A former law clerk to state Supreme Court Justice Paul Newby is encouraging others who support Newby’s re-election to send in canned, pre-written letters to the editors of their local newspapers. He also provides the letter, and a suggestion that they not be sent to The N&O.
Trey Allen, now an attorney with Tharrington Smith in Raleigh, says in an email circulated last week that he’s asking an influential lawyer in his home town of Lumberton to send the letter because that lawyer’s name carries more weight there than his.
Form letters to the editor are common, but editors try to avoid publishing them.
Mike Davis, a spokesman for Newby’s opponent, Judge Sam Ervin IV, said his campaign encourages supporters to write letters based on their own opinions. “We don’t put words in their mouths,” Davis said.
Allen says the emails were a private correspondence that he sent to other former law clerks or interns who worked in Newby’s chambers since several asked what they could do to help.
“It reflects my personal desire to offer those individuals – each of whom has a connection with the chambers – a way of encouraging others to vote for Justice Newby,” Allen said in an email to Dome. “The e-mail plainly describes the ‘letter to the editor’ attached thereto as a ‘draft.’ The former law clerks and interns who received the e-mail were certainly free to rewrite or ignore the draft altogether.”
GOP tries tying Perdue, Obama
Gov. Bev Perdue isn’t seeking re-election – but you wouldn’t know it from the mailers the Republicans are sending this year.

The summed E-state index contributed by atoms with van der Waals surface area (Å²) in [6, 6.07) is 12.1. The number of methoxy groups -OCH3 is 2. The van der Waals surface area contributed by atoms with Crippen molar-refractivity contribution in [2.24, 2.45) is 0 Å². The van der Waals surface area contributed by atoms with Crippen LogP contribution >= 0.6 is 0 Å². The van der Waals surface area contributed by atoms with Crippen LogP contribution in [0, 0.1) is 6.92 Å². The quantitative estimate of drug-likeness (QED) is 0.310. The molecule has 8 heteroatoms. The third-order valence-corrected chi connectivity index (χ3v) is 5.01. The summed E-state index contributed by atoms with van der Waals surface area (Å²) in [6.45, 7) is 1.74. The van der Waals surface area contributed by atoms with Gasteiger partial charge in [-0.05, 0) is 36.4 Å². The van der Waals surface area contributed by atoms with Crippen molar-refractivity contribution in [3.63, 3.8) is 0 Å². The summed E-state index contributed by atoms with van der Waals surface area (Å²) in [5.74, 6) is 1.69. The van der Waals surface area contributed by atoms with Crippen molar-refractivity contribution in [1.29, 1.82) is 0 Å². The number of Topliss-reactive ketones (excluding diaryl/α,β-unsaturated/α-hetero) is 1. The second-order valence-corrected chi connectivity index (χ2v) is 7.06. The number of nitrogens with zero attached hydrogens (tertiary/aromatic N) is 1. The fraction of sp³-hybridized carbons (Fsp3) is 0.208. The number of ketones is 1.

The latest flier links the unpopular Democratic incumbent to President Barack Obama, showing the two of them embracing on an airport runway. “What have President Obama and Governor Perdue done to North Carolina?!” it asks on the front.
The mailer was sent by the N.C. Republican Party in coordination with the Mitt Romney campaign, whose logo appears on the flier.
It also attempts to blame Obama and Perdue for the state’s economic woes, and hits both for raising taxes. The governor is certainly a big cheerleader for the president, but the mailer stretches the connection between the two Democrats’ policies and proposals.
Rove vs. Gibbs
Karl Rove and Robert Gibbs will square off at Duke University before the presidential debate Oct. 22 – but don’t expect to catch this one on television.
Only the audience at the university’s Page Auditorium will get to see Rove, the former Bush administration strategist, and Gibbs, the former spokesman for President Barack Obama, debate because cameras and other recording devices are banned.
The media – and others – may record only the introductory remarks and the first five minutes of the debate. Photography is permitted only for the first 10 minutes.
Duke professor Peter Feaver will moderate the 5 p.m. event, titled “What’s at Stake for America’s Global Role in the 2012 Election.” The Rove-Gibbs debate takes place just hours before the 9 p.m. presidential debate about foreign policy between Obama and Mitt Romney.
The event is free, but tickets are required. They can be obtained at the Duke Box Office in the Bryan Center or, for a $6 processing fee, at www.tickets.duke.edu. Parking will be available for $5 in the Bryan Center parking garage.
Burr targets VA official
U.S. Sen. Richard Burr, R-N.C., joined with Rep. Jeff Miller of Florida to call for the removal of a high-level member of the U.S. Department of Veterans Affairs.
A report last week by the department’s Inspector General highlighted $762,000 in wasteful spending, including $50,000 for production of a video parody of the movie “Patton.”
Chief of Staff John Gingrich was singled out in the report.
In a letter addressed to Veterans Affairs Secretary Eric Shinseki, Burr and Miller called for Gingrich’s removal and said the spending is especially bad “against the backdrop of the fiscal crisis our country is in.”
Staff writers Craig Jarvis, John Frank and Austin Baird
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